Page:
WTO seals historic deal
Ministers from 159 countries have sealed a historic deal on Saturday aiming at boosting global trade at a meeting in Bali, Indonesia.
The World Trade Organisation's (WTO) first comprehensive agreement will simplify the customs procedures for doing business across borders, which has potential to create $1 trillion in economic activity and 21 million jobs, if properly implemented.
Commerce ministers – who have been involved in the historic Bali package that was stitched together after four days of marathon negotiations – roared and thumped desks as the deal was approved.
The historic agreement on international commerce but marks the first global agreement struck by the Geneva-based body since its 1995 founding. After the failure of 12-year-old elusive Doha Round of talks, "the WTO has truly delivered,” according to WTO director-general Roberto Azevedo. "We have put the ‘World’ back into the World Trade Organisation,” he told the juviliant delegates at Bali.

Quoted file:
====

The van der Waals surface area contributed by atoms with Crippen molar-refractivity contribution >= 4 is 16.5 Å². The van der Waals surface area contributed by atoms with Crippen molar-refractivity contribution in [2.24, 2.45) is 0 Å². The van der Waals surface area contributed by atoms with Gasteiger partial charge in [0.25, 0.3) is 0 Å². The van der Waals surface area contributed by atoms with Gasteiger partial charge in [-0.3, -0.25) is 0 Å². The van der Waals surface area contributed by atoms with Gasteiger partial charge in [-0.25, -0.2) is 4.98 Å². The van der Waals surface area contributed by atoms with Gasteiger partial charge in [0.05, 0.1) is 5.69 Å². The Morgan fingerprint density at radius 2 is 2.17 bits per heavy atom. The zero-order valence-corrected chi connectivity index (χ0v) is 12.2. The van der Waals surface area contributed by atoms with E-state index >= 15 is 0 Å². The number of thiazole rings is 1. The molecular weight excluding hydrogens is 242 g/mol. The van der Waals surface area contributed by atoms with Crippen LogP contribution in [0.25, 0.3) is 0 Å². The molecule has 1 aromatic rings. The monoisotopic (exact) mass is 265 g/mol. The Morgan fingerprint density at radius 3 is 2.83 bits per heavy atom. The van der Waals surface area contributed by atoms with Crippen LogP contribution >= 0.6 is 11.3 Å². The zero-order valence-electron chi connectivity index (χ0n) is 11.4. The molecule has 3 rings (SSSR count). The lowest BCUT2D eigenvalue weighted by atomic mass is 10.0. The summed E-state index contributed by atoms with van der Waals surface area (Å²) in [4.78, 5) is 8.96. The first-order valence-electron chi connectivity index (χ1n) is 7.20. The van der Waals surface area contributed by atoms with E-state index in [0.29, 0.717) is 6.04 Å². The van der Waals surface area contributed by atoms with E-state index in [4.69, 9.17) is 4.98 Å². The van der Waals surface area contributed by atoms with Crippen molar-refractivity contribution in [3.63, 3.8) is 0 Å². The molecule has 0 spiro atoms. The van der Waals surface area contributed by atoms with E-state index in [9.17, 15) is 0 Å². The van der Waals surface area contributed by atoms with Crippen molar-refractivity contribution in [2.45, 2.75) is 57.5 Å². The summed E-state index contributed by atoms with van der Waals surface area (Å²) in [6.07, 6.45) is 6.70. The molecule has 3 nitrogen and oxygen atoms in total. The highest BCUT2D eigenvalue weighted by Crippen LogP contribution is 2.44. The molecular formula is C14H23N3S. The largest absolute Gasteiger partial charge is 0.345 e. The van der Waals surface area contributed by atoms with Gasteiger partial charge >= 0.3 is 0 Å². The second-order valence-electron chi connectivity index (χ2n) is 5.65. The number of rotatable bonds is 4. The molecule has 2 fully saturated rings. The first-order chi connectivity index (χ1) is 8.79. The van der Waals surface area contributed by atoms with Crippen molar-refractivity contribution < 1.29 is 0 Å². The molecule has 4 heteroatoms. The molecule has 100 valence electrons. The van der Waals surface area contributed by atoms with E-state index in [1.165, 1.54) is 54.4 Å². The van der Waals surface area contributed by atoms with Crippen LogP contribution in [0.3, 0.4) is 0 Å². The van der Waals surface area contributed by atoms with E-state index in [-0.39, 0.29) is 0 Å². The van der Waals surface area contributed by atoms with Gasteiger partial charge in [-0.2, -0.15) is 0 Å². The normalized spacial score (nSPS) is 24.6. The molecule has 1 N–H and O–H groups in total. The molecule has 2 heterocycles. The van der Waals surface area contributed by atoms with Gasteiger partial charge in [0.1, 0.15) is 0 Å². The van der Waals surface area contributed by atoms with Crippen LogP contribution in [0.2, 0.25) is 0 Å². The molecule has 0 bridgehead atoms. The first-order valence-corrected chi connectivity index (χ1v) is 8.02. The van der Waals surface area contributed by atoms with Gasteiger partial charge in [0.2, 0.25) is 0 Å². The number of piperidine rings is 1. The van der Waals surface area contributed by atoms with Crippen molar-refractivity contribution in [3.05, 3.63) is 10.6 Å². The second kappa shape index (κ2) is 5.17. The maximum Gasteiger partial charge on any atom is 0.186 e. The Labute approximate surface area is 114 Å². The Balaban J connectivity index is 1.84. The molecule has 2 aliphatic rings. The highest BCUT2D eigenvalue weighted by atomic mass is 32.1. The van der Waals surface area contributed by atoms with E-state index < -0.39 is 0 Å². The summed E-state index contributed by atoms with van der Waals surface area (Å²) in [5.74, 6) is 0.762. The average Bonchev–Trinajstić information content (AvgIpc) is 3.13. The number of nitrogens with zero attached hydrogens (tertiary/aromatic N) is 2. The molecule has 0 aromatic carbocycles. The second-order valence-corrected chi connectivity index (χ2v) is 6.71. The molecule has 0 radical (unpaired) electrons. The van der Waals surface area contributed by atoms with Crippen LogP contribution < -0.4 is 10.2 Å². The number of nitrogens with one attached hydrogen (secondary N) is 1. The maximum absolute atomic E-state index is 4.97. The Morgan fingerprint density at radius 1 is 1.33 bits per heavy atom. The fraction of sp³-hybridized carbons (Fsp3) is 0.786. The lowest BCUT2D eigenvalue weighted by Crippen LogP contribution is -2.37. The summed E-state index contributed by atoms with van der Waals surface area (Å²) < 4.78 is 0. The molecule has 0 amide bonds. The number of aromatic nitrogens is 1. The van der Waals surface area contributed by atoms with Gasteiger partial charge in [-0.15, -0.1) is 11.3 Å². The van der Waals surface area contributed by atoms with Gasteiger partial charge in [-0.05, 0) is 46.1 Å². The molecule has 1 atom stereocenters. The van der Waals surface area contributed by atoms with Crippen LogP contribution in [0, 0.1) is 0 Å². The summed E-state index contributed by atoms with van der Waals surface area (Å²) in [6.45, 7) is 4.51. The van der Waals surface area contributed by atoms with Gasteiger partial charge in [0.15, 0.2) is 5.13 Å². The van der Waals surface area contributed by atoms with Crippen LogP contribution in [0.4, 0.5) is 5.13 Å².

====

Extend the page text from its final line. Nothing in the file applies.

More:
The meeting also formally accepted Yemen as the group’s 160th member. Yemen’s parliament within six months will have to ratify its accession.
Though, the first ever trade reform deal is still uncertainty over its effective implementation in underdeveloped countries like Nepal, the hard-fought nature of the talks indicated how difficult it could be for the body to make real progress on the Doha Round, launched in Qatar in 2001.
The Bali meet that started on December 3 ended on December 7 with a happy note.
The new agreement on trade facilitation is also expected to ease controls over flow of goods and services through ports and airports will be in place soon, apart from the outcomes on food security that is a big victory for multilateral trading system.
India has played a major role in the revival and re-energising the Doha Round of talks, according to Indian commerce and industry minister Ananda Sharma.